Matt Loring carries the weight of his world on his shoulders.
On June 12, 2011, the 39-year-old misjudged his entry into a swimming pool, snapping his neck in the process.
Now paralyzed from the upper chest down, his shoulders have had to take over the work of his limbs.
Looking up from the wheelchair in which he is strapped, the curly-mopped man with an engaging grin waggles his left pinky finger back and forth.
“That was a Thanksgiving gift,” he laughs, explaining if he is going to get more movement, it is likely to happen within the first two years of the injury.
Loring’s capabilities and outlook are amazing, considering his near-drowning and severe injuries.
“I’m not sure if I hit the side or the bottom, but I heard my neck snap. I was face down and I knew what had happened,” he says, “I couldn’t move. I took the first breath of water – my brain was going nuts, I started to panic.”
Loring says he took another lungful of water and figured his life was over.
“It just kinda got quiet, everything slowed right down,” he says. “It was quiet and I could see the light reflecting off the bottom of the pool.”
Rescued by his buddies, Loring remembers being on the pool deck where he had been sitting in the sun minutes earlier, and nothing more until he woke up in intensive care in Vancouver.
Friends have told him an ambulance took him to Shuswap Lake General Hospital, where they prepped him for the flight to Vancouver and another ambulance ride to Vancouver General.
Loring calls his 10 days in ICU “horrific,” not because of the care, but because of his medical condition.
“I had a breathing tube in my lungs and was reacting badly to the morphine – I thought I was in some kind of warehouse and they were trying to steal my organs,” he says.
“When you are in such a bizarre state, always seeing new people, none of it made sense.”
In one of his lucid moments, Loring managed to tell his doctors to change his medication. That problem solved, he also had to contend with pneumonia and a high fever from the pool water he had ingested.
“They told me I had broken my neck and had a spinal cord injury,” he says, noting the information did not prepare him for waking to being wired up with a plethora of tubes and only minor movement in one arm.
Three of his vertebrae were injured – one of them completely shattered. During the course of a nine-hour operation, vertebra fragments were removed and a series of screws and a titanium cage installed to protect his spinal cord.
“From the time the ambulance came, to the time I was released from GF Strong, the care that I got was fantastic, from everyone, including the cleaning staff,” he said.
“Gloria (Morgan) was with me the whole time, and if it hadn’t been for her being in the ICU, I couldn’t have made it.”
Loring says it would have been far too hard without the presence and encouragement of his longtime girlfriend and mother of his youngest child Grace.
A week after his accident, in intense pain but unable to communicate this because of his breathing tube, Loring convinced doctors he could breathe on his own.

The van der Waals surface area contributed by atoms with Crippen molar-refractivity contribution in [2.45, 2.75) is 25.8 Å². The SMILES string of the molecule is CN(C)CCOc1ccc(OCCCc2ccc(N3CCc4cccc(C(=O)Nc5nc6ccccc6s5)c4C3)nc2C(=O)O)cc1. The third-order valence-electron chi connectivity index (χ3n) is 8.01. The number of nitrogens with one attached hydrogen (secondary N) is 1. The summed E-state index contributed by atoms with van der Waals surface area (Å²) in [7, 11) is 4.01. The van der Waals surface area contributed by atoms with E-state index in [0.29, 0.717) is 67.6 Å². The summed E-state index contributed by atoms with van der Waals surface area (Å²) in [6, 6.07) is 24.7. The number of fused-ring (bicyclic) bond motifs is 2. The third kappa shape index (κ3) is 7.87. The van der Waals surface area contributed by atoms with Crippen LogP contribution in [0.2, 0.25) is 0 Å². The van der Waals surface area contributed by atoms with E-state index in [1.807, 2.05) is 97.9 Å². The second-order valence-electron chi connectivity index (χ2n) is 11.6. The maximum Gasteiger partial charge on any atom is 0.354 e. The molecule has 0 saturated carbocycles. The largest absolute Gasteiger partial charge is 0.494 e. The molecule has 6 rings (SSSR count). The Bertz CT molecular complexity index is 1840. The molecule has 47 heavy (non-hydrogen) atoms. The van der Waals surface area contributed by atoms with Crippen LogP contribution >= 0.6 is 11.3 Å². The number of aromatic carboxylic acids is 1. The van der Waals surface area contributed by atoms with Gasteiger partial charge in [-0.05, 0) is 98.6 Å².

“When they pulled it out, I was able to cough all the gunk up and breathe on my own,” he says with a triumphant laugh. “After that, my improvement impressed everyone.”
Loring was moved to the hospital’s spinal care ward where regular food was slowly introduced and mild physical therapy begun.
Sling beds were used to get him upright again, he says, explaining that quadriplegics have blood pressure problems because the muscle is no longer there to pump blood through the body.
“It takes a lot of time to get the body used to being in an upright position,” he says of his month-long stay on the spinal ward, before heading out to GF Strong Rehabilitation Centre for six months.
Loring gets around in two wheelchairs and is anticipating the arrival of a lighter one with excitement, because using his non-motorized chair puts a great deal of stress on his shoulders.
“The majority of rehab was spent strengthening my shoulders to keep them fit and in place because they do all the work and I don’t want to blow them by the time I’m 45,” he says.
A care aide visits Loring daily to help him bathe and dress, and his two older children Jasmine, 14, and Elijah, 12, live with him half the week.
Much of his day is spent working on his rehab, working with what he can do now and ready to work with whatever else comes.
He says getting a cardio workout is difficult for a quadriped and he is hoping one of the local gyms will invest in some adaptive equipment.
“My kids still have a dad and I was pretty driven, I worked my ass off in rehab,” he says. “Just because my body doesn’t work, I might not be able to show my kids much, but I can still teach them.”
Loring says his determination in rehab means he didn’t keep up with friends as much as he might have, but he appreciates them and the community that raised $16,000 to help with expenses.
And he looks forward to the future with determination, hope and excitement.
“Even with this level of restriction, I can pretty much do all the things I did before,” he says, citing travel in particular. “All the things I hoped for before are still here, they’re just different.”